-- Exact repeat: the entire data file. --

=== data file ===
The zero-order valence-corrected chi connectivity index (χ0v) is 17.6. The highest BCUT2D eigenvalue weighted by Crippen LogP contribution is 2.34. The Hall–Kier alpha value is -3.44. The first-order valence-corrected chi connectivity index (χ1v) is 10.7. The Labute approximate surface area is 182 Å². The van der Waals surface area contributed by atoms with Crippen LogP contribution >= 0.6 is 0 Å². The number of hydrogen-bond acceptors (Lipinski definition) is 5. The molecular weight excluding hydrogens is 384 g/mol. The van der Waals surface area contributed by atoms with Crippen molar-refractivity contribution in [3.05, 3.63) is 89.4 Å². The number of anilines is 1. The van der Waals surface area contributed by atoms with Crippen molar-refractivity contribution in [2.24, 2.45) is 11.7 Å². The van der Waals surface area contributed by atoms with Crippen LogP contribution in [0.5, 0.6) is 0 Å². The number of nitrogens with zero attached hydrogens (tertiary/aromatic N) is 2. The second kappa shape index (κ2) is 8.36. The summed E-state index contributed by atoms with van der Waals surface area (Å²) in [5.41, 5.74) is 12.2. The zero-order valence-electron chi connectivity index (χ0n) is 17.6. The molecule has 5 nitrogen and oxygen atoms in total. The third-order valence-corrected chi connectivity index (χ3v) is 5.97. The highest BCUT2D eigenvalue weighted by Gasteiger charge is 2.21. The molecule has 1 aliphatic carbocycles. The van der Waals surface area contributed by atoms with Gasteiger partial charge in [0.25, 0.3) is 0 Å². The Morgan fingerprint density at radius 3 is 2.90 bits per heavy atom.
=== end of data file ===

The zero-order valence-corrected chi connectivity index (χ0v) is 17.6. The highest BCUT2D eigenvalue weighted by Crippen LogP contribution is 2.34. The Hall–Kier alpha value is -3.44. The first-order valence-corrected chi connectivity index (χ1v) is 10.7. The Labute approximate surface area is 182 Å². The van der Waals surface area contributed by atoms with Crippen LogP contribution >= 0.6 is 0 Å². The number of hydrogen-bond acceptors (Lipinski definition) is 5. The molecular weight excluding hydrogens is 384 g/mol. The van der Waals surface area contributed by atoms with Crippen molar-refractivity contribution in [3.05, 3.63) is 89.4 Å². The number of anilines is 1. The van der Waals surface area contributed by atoms with Crippen molar-refractivity contribution in [2.24, 2.45) is 11.7 Å². The van der Waals surface area contributed by atoms with Crippen LogP contribution in [0.5, 0.6) is 0 Å². The number of nitrogens with zero attached hydrogens (tertiary/aromatic N) is 2. The second kappa shape index (κ2) is 8.36. The summed E-state index contributed by atoms with van der Waals surface area (Å²) in [5.41, 5.74) is 12.2. The zero-order valence-electron chi connectivity index (χ0n) is 17.6. The molecule has 5 nitrogen and oxygen atoms in total. The third-order valence-corrected chi connectivity index (χ3v) is 5.97. The highest BCUT2D eigenvalue weighted by Gasteiger charge is 2.21. The molecule has 1 aliphatic carbocycles. The van der Waals surface area contributed by atoms with Gasteiger partial charge in [0.25, 0.3) is 0 Å². The Morgan fingerprint density at radius 3 is 2.90 bits per heavy atom.